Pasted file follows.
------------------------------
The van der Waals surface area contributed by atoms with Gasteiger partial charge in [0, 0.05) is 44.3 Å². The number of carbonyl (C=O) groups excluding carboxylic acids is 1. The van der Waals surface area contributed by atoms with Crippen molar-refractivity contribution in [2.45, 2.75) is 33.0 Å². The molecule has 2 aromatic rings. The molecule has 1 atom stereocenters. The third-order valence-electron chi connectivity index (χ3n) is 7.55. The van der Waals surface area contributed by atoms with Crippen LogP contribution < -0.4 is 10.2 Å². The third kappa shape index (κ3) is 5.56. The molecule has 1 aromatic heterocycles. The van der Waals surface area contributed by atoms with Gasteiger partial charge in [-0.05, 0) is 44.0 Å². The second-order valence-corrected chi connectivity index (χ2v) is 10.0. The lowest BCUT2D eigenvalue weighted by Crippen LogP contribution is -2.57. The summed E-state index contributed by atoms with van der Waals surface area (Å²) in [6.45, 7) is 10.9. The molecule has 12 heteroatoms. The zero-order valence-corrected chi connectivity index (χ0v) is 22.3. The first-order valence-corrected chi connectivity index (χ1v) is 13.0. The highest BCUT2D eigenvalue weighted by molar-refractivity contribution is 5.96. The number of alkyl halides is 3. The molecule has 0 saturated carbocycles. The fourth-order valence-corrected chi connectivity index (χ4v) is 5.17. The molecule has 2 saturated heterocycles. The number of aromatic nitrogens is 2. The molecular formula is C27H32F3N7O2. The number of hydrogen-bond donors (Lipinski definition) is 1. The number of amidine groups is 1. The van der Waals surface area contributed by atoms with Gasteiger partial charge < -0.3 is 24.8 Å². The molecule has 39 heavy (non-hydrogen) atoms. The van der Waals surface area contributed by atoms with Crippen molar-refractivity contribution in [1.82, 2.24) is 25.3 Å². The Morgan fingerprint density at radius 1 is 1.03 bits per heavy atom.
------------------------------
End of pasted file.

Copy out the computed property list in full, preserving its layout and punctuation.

The van der Waals surface area contributed by atoms with Gasteiger partial charge in [0, 0.05) is 44.3 Å². The number of carbonyl (C=O) groups excluding carboxylic acids is 1. The van der Waals surface area contributed by atoms with Crippen molar-refractivity contribution in [2.45, 2.75) is 33.0 Å². The molecule has 2 aromatic rings. The molecule has 1 atom stereocenters. The third-order valence-electron chi connectivity index (χ3n) is 7.55. The van der Waals surface area contributed by atoms with Crippen LogP contribution < -0.4 is 10.2 Å². The third kappa shape index (κ3) is 5.56. The molecule has 1 aromatic heterocycles. The van der Waals surface area contributed by atoms with Gasteiger partial charge in [-0.05, 0) is 44.0 Å². The second-order valence-corrected chi connectivity index (χ2v) is 10.0. The lowest BCUT2D eigenvalue weighted by Crippen LogP contribution is -2.57. The summed E-state index contributed by atoms with van der Waals surface area (Å²) in [6.45, 7) is 10.9. The molecule has 12 heteroatoms. The zero-order valence-corrected chi connectivity index (χ0v) is 22.3. The first-order valence-corrected chi connectivity index (χ1v) is 13.0. The highest BCUT2D eigenvalue weighted by molar-refractivity contribution is 5.96. The number of alkyl halides is 3. The molecule has 0 saturated carbocycles. The fourth-order valence-corrected chi connectivity index (χ4v) is 5.17. The molecule has 2 saturated heterocycles. The number of aromatic nitrogens is 2. The molecular formula is C27H32F3N7O2. The number of hydrogen-bond donors (Lipinski definition) is 1. The number of amidine groups is 1. The van der Waals surface area contributed by atoms with Gasteiger partial charge < -0.3 is 24.8 Å². The molecule has 39 heavy (non-hydrogen) atoms. The van der Waals surface area contributed by atoms with Crippen molar-refractivity contribution in [1.82, 2.24) is 25.3 Å². The Morgan fingerprint density at radius 1 is 1.03 bits per heavy atom.